10 Simple Steps to Improve Security
If you read our last blog post, you'll have learned the truth about the most common misconceptions when it comes to Internet security.
Today, we'd like to provide you with 10 easy steps to heighten your security both at work and at home.
#1: Use strong passwords for email and social media
NEVER use the same password for more than one online account. Why? If one account is compromised, then others will follow. We know asking you to set completely different passwords for all of your accounts is a stretch but try to use at least variations e.g. usualpasswordFB! usualpasswordINSTA#
Want brownie points? One of the best methods of protection is using 2FA (Two-factor authentication). Along with your password, you'll have to enter a code sent to your email address or mobile phone.
#2: Stay safe from spyware and financial stealing malware with a specialist security add-on
It sounds James Bond, we know. But these attacks are on the rise, getting worse and cannot be caught by traditional antivirus programs. We're pretty sure you've heard of ransomware at this point, unless of course you live on the moon.
SYS3 recommend using Heimdal Security as a bolt-on to your existing antivirus. Unlike traditional AV, it scans live traffic in and out of your systems to catch things as they happen, not after the event.
#3: Keep your operating system and apps updated!
Software vulnerabilites are always in the news but many people don't act on them. If you don't update your software, you'll leave security holes open. It's the cyber equivalent of leaving your front door unlocked. Software updates don't just improve performance, they fix known security flaws!
The worst offenders? Java, Adobe Flash (actually, anything Adobe), Chrome, FireFox... Criminals constantly watch these apps for flaws. Combined with the human races' reluctance to perform updates and you have the perfect hacking scenario.
Don't ignore updates. Set apps to update automatically if available.
#4: Use a standard user account on a daily basis
In Windows, you can set different levels of permissions for each account. If you are one of the privileged who have administrative rights...don't use that account for your day to day usage. Switching to admin when you actually need it is far safer.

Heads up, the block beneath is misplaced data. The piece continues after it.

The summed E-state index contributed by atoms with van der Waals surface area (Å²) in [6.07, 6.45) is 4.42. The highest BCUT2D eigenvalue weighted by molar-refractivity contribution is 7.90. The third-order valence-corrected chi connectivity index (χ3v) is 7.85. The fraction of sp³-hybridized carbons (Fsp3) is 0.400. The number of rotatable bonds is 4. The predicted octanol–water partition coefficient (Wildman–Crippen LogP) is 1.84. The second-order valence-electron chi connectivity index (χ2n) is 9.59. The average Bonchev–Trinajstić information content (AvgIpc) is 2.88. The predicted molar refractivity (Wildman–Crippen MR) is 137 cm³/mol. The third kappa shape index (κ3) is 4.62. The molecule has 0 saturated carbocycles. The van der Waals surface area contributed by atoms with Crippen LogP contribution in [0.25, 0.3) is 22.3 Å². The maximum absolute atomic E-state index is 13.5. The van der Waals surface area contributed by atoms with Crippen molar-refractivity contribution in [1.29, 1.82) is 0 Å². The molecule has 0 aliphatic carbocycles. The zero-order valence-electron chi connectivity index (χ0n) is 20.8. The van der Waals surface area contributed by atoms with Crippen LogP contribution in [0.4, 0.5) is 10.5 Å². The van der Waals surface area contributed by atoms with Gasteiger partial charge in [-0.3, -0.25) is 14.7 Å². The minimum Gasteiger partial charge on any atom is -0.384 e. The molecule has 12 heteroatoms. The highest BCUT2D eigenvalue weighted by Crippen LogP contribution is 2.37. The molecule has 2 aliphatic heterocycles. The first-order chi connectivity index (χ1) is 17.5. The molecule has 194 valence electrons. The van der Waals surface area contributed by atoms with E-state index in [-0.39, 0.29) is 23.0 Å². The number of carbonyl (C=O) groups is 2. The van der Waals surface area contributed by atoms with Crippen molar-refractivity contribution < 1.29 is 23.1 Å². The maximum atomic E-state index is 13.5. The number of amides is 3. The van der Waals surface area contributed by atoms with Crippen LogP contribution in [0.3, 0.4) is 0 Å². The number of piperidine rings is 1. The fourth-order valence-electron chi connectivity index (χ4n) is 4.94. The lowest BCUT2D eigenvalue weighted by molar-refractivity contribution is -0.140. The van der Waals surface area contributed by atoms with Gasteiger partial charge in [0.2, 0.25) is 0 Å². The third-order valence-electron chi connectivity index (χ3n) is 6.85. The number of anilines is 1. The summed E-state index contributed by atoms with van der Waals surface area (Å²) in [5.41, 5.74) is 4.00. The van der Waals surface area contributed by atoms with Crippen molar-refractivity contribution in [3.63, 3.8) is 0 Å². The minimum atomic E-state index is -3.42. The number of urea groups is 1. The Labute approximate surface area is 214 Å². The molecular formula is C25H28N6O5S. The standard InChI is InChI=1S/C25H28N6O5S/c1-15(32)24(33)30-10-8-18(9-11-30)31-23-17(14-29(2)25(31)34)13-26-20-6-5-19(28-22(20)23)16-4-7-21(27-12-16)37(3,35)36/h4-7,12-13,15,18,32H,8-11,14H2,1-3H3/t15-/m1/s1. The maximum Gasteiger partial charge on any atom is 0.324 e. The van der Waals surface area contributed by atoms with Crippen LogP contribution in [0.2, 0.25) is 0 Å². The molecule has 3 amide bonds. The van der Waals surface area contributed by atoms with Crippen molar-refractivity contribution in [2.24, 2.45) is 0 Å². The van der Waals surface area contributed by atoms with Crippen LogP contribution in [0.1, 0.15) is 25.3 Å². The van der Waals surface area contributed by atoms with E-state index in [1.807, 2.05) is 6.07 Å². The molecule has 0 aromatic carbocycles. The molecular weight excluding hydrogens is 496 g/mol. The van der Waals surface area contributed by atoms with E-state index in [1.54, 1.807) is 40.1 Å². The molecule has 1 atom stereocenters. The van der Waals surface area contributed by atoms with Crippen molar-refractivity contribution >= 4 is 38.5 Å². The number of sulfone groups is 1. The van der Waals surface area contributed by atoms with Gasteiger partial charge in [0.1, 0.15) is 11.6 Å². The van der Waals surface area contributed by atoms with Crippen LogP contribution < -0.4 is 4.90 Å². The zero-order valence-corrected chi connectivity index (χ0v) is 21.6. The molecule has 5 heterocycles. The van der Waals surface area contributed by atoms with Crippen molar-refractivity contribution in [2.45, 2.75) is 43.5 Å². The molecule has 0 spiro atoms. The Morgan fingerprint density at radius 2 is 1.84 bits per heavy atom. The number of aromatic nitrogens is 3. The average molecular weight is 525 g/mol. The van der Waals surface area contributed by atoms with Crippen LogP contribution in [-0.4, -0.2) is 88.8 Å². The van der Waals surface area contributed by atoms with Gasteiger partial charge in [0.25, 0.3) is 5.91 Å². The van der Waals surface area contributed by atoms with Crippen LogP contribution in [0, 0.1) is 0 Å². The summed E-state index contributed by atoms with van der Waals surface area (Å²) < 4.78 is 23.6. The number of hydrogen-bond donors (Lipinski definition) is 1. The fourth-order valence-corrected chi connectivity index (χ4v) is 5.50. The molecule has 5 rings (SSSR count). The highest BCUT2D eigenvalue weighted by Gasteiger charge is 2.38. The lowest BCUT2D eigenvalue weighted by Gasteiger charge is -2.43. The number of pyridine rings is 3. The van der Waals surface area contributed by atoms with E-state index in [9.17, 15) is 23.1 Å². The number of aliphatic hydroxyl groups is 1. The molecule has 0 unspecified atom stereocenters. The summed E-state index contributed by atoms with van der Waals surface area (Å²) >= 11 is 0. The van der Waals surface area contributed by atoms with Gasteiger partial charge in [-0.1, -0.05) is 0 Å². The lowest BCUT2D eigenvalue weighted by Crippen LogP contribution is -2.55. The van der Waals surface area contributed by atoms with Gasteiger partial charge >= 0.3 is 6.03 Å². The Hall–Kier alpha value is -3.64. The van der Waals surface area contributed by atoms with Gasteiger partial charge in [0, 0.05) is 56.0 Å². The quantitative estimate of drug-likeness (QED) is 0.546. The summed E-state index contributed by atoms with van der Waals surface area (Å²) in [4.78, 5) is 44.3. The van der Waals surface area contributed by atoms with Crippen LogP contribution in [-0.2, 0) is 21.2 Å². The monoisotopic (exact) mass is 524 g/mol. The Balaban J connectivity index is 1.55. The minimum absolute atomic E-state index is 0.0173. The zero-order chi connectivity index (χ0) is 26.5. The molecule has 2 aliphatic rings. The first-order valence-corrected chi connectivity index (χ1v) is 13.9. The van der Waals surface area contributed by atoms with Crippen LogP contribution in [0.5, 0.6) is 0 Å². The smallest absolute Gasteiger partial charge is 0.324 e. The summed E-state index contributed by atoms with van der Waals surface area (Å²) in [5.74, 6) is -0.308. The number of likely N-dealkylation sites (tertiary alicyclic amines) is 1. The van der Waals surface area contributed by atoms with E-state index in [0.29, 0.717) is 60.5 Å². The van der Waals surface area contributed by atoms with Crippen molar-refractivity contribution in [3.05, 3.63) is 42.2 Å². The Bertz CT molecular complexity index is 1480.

Why? You can ensure that, even if you get infected with malware, the damage will be limited. No admin rights = reduced rights for the hacker.
#5: Go online with a secure browser
Your browser is the main tool you use to browse the Internet and you should pay a great deal of attention to how secure it is.
Why? Vulnerabilities in browsers are open invitations to cybercriminals and we bet you let Google remember your passwords...
Choose the latest version, update it regularly and make sure your banking sites and any other site containing sensitive data is secure. Look for https://
#6: Don't trust public or free Wi-Fi networks!
It's SO tempting to connect to a free network but they are one of the favourite methods used by cybercriminals to get your private information by using 'sniffers' to access data sent over unprotected networks.
If you must connect, use a 'private' browsing session or VPN so your details aren't stored locally and don't access banking or other highly sensitive sites.
#7: Check the link before you click it
Phishing threats are usually sent via email from your 'bank' or 'mum' These attempt to take private information from you by enticing you to click on a link and enter sensitive data, such as your email credentials.
Top tip: To check a link, hover your mouse over it (don't click!) and see if it is pointing to a legitimate location. If it's supposed to be your bank and it shows 'hfie088.net' DON'T click it! There are also a number of free tools available to help you check links.
#8: Don't forget to log out!
This may be pointing out the obvious, but how many times have you just closed the browser when you're finished with onling banking or Facebook rather than physically signing out?
If you don't sign out, particularly on a shared computer, the next person who opens that particular site will likely be straight onto your account.
#9: Don't overshare on social media
Exposing personal details on social media can lead to it falling into the wrong hands. For this reason, check your kids' social media behaviour to make sure they don't unknowlingly expose private information that could be used against you, such as your home address. We've all seen this plonker online haven't we?!
#10: Don't access questionable web locations
Last but not least...we're going to point out the obvious.
Don't access or download content from unkown controversial locations, such as torrent websites (even though the Odeon is a rip-off and you have the newest Marvel movie at your fingertips).
Please only access websites that are proved safe and you can trust. We know it's not a guarantee you wont be infected but this rule gives you the best odds.